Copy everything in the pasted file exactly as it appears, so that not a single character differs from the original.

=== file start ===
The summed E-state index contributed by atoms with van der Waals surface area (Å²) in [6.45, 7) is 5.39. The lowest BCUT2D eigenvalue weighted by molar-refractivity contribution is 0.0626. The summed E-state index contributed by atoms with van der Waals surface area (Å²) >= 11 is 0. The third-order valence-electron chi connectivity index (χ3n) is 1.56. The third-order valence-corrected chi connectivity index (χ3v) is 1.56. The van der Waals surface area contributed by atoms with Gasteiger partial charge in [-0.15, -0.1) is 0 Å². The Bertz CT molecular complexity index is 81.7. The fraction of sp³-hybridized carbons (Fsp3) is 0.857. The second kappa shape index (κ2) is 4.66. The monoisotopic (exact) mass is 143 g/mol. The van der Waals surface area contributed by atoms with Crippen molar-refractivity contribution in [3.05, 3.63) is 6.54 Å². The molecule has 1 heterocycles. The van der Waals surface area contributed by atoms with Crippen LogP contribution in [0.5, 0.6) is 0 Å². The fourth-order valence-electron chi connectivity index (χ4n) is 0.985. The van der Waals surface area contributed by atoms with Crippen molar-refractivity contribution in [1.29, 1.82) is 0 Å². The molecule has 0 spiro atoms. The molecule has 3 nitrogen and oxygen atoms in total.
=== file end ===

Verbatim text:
The summed E-state index contributed by atoms with van der Waals surface area (Å²) in [6.45, 7) is 5.39. The lowest BCUT2D eigenvalue weighted by molar-refractivity contribution is 0.0626. The summed E-state index contributed by atoms with van der Waals surface area (Å²) >= 11 is 0. The third-order valence-electron chi connectivity index (χ3n) is 1.56. The third-order valence-corrected chi connectivity index (χ3v) is 1.56. The van der Waals surface area contributed by atoms with Gasteiger partial charge in [-0.15, -0.1) is 0 Å². The Bertz CT molecular complexity index is 81.7. The fraction of sp³-hybridized carbons (Fsp3) is 0.857. The second kappa shape index (κ2) is 4.66. The monoisotopic (exact) mass is 143 g/mol. The van der Waals surface area contributed by atoms with Crippen molar-refractivity contribution in [3.05, 3.63) is 6.54 Å². The molecule has 1 heterocycles. The van der Waals surface area contributed by atoms with Crippen LogP contribution in [0.5, 0.6) is 0 Å². The fourth-order valence-electron chi connectivity index (χ4n) is 0.985. The van der Waals surface area contributed by atoms with Crippen molar-refractivity contribution in [1.29, 1.82) is 0 Å². The molecule has 0 spiro atoms. The molecule has 3 nitrogen and oxygen atoms in total.